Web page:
Such liposomes typically comprise a ZFP and a lipid component, e.g., a neutral and/or cationic lipid, optionally including a receptor-recognition molecule such as an antibody that binds to a predetermined cell surface receptor or ligand (e.g., an antigen). A variety of methods are available for preparing liposomes as described in, e.g., Szoka et al., Ann. Rev. Biophys. Bioeng. 9:467 (1980), U.S. Pat. Nos. 4,186,183, 4,217,344, 4,235,871, 4,261,975, 4,485,054, 4,501,728, 4,774,085, 4,837,028, 4,235,871, 4,261,975, 4,485,054, 4,501,728, 4,774,085, 4,837,028, 4,946,787, PCT Publication No. WO 91\17424, Deamer & Bangham, Biochim. Biophys. Acta 443:629-634 (1976); Fraley, et al., PNAS 76:3348-3352 (1979); Hope et al., Biochim. Biophys. Acta 812:55-65 (1985); Mayer et al., Biochim. Biophys. Acta 858:161-168 (1986); Williams et al., PNAS 85:242-246 (1988); Liposomes (Ostro (ed.), 1983, Chapter 1); Hope et al., Chem. Phys. Lip. 40:89 (1986); Gregoriadis, Liposome Technology (1984) and Lasic, Liposomes: from Physics to Applications (1993)). Suitable methods include, for example, sonication, extrusion, high pressure/homogenization, microfluidization, detergent dialysis, calcium-induced fusion of small liposome vesicles and ether-fusion methods, all of which are known to those of skill in the art.
In certain embodiments, it is desirable to target liposomes using targeting moieties that are specific to a particular cell type, tissue, and the like. Targeting of liposomes using a variety of targeting moieties (e.g., ligands, receptors, and monoclonal antibodies) has been described. See, e.g., U.S. Pat. Nos. 4,957,773 and 4,603,044.
Examples of targeting moieties include monoclonal antibodies specific to antigens associated with neoplasms, such as prostate cancer specific antigen and MAGE. Tumors can also be diagnosed by detecting gene products resulting from the activation or over-expression of oncogenes, such as ras or c-erbB2. In addition, many tumors express antigens normally expressed by fetal tissue, such as the alphafetoprotein (AFP) and carcinoembryonic antigen (CEA). Sites of viral infection can be diagnosed using various viral antigens such as hepatitis B core and surface antigens (HBVc, HBVs) hepatitis C antigens, Epstein-Barr virus antigens, human immunodeficiency type-1 virus (HIV1) and papilloma virus antigens. Inflammation can be detected using molecules specifically recognized by surface molecules which are expressed at sites of inflammation such as integrins (e.g., VCAM-1), selectin receptors (e.g., ELAM-1) and the like.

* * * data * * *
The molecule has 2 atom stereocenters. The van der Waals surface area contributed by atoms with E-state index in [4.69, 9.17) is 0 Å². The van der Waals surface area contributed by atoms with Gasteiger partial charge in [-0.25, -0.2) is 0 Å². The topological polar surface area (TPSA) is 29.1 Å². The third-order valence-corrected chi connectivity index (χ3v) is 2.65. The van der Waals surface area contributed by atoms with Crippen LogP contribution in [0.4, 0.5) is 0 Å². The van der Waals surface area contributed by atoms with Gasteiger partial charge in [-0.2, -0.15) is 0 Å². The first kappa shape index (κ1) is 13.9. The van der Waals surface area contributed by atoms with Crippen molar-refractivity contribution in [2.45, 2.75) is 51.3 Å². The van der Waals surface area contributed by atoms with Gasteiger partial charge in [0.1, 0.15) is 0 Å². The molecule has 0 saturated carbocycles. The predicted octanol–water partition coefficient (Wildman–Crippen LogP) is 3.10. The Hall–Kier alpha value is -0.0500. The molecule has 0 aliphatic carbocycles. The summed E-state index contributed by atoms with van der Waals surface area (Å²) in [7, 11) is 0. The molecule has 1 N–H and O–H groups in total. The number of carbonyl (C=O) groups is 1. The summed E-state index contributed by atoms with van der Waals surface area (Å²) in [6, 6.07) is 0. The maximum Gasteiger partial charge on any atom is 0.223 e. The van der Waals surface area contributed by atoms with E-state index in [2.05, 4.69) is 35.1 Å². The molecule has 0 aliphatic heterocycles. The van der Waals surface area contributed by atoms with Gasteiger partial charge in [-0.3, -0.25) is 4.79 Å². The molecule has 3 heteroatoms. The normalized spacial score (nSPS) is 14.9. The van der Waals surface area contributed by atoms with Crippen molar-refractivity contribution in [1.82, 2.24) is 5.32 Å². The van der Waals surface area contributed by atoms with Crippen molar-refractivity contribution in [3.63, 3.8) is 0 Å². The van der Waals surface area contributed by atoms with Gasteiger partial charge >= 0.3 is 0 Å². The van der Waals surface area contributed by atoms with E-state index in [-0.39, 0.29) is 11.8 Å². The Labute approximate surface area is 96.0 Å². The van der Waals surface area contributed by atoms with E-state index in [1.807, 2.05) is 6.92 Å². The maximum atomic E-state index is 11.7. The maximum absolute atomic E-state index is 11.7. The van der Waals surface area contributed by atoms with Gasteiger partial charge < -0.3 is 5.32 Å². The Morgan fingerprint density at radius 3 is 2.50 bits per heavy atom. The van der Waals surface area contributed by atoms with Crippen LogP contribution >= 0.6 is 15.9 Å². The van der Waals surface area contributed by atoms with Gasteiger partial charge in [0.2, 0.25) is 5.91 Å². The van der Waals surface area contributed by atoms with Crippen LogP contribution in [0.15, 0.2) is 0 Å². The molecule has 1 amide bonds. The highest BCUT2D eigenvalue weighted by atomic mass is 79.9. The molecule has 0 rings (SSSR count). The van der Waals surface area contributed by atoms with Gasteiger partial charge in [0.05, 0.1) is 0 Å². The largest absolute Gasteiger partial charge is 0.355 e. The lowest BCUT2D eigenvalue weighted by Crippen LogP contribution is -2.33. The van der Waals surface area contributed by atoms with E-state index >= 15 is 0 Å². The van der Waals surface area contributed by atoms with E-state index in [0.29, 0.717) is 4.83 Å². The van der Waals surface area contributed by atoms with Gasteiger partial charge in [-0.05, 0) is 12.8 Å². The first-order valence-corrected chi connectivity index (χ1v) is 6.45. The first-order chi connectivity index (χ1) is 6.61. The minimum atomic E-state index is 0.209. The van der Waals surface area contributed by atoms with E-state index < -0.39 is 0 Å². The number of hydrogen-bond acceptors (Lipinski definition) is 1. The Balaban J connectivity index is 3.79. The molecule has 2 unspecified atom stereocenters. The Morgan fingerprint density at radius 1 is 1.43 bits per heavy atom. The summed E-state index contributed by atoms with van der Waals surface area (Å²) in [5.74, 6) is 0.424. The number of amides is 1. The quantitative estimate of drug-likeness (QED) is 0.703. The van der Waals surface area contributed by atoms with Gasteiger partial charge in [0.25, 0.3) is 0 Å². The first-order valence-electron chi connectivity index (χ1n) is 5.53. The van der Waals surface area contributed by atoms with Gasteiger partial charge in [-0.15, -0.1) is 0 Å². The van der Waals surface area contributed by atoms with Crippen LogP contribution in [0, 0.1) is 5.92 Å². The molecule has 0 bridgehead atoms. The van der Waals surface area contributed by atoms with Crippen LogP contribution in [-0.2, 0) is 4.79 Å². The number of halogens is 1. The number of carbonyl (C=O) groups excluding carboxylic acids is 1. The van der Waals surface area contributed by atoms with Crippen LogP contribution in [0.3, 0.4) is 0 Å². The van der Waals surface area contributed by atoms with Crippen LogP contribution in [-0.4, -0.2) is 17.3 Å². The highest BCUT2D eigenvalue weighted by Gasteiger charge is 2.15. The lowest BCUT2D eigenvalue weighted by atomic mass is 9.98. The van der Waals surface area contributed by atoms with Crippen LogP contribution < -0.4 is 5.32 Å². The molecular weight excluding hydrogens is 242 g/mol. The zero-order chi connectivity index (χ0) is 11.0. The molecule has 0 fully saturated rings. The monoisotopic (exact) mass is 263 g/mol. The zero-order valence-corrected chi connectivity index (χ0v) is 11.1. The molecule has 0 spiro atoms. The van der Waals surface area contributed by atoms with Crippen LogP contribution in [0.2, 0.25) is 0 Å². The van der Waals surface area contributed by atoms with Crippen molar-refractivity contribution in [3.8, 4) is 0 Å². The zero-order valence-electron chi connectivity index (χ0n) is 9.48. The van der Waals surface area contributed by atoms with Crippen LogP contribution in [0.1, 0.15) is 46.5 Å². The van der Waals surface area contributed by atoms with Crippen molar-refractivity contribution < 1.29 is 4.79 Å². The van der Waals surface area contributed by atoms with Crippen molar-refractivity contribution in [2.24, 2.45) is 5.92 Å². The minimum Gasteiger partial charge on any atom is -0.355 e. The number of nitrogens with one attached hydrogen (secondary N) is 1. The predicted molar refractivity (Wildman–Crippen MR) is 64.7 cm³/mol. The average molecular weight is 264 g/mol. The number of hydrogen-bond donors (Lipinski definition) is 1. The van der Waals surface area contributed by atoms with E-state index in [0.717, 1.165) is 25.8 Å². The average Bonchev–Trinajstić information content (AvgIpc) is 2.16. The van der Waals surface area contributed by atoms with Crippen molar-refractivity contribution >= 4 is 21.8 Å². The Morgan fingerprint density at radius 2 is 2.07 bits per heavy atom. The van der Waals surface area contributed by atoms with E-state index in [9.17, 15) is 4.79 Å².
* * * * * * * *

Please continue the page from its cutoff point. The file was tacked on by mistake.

Standard methods for coupling targeting agents to liposomes can be used. These methods generally involve incorporation into liposomes of lipid components, e.g., phosphatidylethanolamine, which can be activated for attachment of targeting agents, or derivatized lipophilic compounds, such as lipid derivatized bleomycin. Antibody targeted liposomes can be constructed using, for instance, liposomes which incorporate protein A (see Renneisen et al., J. Biol. Chem., 265:16337-16342 (1990) and Leonetti et al., PNAS 87:2448-2451 (1990).
For therapeutic applications, the dose administered to a patient, or to a cell which will be introduced into a patient, in the context of the present disclosure, should be sufficient to effect a beneficial therapeutic response in the patient over time. In addition, particular dosage regimens can be useful for determining phenotypic changes in an experimental setting, e.g., in functional genomics studies, and in cell or animal models. The dose will be determined by the efficacy and Kd of the particular ZFP employed, the nuclear volume of the target cell, and the condition of the patient, as well as the body weight or surface area of the patient to be treated. The size of the dose also will be determined by the existence, nature, and extent of any adverse side-effects that accompany the administration of a particular compound or vector in a particular patient.